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DuoCort Pharma AB has announced that targeted enrolment is now complete in the pivotal phase II-III clinical trial evaluating 5mg and 20mg DuoCort dual-release hydrocortisone tablets for the treatment of adrenal insufficiency – the inability of the body to produce sufficient amounts of the essential hormone cortisol.
With a target of 56 patients, the five sites participating in the trial have now enrolled 59 patients.
Given the small patient numbers in this rare disease, inclusion of identified patients is continuing and will close at the end of the year.
The trial protocol was reviewed by EMEA in a protocol assistance procedure under the orphan drug programme and accepted as a pivotal study.
DuoCort was designated as an orphan drug in the EU in May 2006.
Interim data from the study are expected to be available later next year.
The pivotal phase II-III trial is a controlled study assessing the pharmacokinetics, safety and tolerability of once-daily DuoCort in comparison to conventional thrice-daily oral hydrocortisone therapy in patients with primary adrenal insufficiency (Addison’s disease).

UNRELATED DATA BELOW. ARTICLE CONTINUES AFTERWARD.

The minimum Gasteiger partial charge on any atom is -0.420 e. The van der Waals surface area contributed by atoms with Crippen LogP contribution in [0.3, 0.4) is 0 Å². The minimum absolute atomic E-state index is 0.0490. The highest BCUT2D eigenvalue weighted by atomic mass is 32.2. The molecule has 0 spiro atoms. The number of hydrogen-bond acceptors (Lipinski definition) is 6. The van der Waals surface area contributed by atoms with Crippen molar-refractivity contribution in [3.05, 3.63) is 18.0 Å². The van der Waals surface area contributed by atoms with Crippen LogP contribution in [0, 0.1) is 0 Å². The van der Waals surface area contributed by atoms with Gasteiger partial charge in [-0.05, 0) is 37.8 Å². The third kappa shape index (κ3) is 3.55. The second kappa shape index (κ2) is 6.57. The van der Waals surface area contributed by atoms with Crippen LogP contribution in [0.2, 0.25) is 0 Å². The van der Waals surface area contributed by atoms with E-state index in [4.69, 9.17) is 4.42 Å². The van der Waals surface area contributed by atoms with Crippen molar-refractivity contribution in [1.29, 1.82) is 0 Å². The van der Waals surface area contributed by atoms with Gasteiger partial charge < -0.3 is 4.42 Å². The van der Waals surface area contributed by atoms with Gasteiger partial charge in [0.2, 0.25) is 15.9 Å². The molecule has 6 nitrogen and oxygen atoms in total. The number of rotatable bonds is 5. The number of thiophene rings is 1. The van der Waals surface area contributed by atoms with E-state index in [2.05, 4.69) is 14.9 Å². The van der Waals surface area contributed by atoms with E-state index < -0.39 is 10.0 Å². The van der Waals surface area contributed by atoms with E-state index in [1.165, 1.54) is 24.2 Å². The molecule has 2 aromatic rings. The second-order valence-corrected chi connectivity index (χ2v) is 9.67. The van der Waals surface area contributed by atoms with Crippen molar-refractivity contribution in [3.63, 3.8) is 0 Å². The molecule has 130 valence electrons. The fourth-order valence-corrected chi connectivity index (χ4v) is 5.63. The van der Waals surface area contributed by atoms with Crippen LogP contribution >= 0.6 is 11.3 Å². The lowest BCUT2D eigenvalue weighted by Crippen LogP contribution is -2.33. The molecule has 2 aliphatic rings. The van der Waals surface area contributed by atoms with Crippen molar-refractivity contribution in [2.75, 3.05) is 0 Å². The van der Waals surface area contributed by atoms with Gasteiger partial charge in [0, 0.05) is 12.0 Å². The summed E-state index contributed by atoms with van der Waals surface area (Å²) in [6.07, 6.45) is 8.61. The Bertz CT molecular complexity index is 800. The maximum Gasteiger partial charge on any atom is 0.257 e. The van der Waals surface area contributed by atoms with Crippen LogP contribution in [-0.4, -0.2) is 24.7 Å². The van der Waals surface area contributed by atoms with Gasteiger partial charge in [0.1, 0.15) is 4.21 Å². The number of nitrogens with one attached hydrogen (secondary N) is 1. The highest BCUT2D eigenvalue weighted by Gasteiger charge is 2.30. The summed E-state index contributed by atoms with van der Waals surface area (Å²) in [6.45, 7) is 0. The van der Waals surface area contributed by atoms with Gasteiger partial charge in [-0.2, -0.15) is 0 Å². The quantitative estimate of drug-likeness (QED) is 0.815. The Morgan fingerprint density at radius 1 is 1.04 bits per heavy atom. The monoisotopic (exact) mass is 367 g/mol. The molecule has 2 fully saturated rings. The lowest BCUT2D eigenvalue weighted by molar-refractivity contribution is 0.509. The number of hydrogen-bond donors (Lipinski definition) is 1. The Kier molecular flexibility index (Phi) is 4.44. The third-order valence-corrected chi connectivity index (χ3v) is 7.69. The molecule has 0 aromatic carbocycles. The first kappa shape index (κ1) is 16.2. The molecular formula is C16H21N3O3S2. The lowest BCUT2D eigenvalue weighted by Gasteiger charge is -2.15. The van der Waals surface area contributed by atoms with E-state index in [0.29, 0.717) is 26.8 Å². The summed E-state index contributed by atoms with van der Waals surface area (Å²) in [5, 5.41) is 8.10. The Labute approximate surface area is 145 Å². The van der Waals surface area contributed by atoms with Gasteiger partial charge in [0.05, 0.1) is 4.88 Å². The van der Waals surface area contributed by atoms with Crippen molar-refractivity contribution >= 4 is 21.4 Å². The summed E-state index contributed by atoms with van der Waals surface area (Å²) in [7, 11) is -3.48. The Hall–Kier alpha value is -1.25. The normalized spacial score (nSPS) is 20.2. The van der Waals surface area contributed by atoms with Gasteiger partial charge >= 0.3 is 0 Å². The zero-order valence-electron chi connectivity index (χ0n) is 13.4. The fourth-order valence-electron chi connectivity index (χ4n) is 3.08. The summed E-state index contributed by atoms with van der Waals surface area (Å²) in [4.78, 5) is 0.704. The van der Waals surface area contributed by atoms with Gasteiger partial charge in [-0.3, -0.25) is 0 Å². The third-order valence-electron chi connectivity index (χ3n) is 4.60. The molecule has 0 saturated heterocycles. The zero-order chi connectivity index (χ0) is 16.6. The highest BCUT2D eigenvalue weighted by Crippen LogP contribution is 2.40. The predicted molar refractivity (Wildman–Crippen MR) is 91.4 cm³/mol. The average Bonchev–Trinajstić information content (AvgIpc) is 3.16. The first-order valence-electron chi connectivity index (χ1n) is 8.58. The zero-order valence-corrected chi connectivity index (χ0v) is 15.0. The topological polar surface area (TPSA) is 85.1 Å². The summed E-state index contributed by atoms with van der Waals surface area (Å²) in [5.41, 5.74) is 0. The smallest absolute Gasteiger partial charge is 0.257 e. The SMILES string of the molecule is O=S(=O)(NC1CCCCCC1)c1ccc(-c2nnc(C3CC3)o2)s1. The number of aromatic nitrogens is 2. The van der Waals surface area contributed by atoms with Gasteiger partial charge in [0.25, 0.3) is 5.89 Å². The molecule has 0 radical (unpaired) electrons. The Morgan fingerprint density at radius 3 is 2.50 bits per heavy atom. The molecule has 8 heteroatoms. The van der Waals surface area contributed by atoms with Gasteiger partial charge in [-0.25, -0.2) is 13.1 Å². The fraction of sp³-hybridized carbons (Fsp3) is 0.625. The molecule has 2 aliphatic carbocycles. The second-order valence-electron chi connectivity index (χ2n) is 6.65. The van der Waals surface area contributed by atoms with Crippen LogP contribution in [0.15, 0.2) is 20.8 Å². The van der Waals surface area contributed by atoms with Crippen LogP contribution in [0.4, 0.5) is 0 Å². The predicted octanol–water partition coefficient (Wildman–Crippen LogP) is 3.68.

The trial commenced in August 2007 and is being conducted at five university endocrinology clinics.
The patients who have so far completed the run-in phase and who have been randomised to DuoCort are all reported to be doing well.
The primary aim is to compare bioavailability between once-daily DuoCort dual-release hydrocortisone tablets and conventional hydrocortisone replacement therapy.
Secondary aims include comparing short- and long-term safety, tolerability and efficacy of DuoCort to conventional replacement therapy and assessing the safety of using DuoCort as “rescue therapy” during minor intercurrent illnesses.
Interim analysis is planned six months after inclusion of the last patient, with data expected to be available in the third quarter of 2008.
Dr Gudmundur Johannsson, Chief Medical Officer of DuoCort, said this phase II-III trial was key to demonstrating the significant benefit of once-daily cortisol replacement which effectively mimicked the physiological diurnal release profile of cortisol.
“We are encouraged by the rapid enrolment into this trial, given the small patient population and we acknowledge all of our investigators for their commitment to this trial,” said Dr Johannsson.
“Current research confirms that conventional therapy is suboptimal and is not serving these patients as well as it should.
“There is scope for improvement in the delivery of cortisol replacement and we are convinced DuoCort will deliver better long-term outcomes.
“This trial is a major step toward offering a better treatment option for patients with adrenal insufficiency.”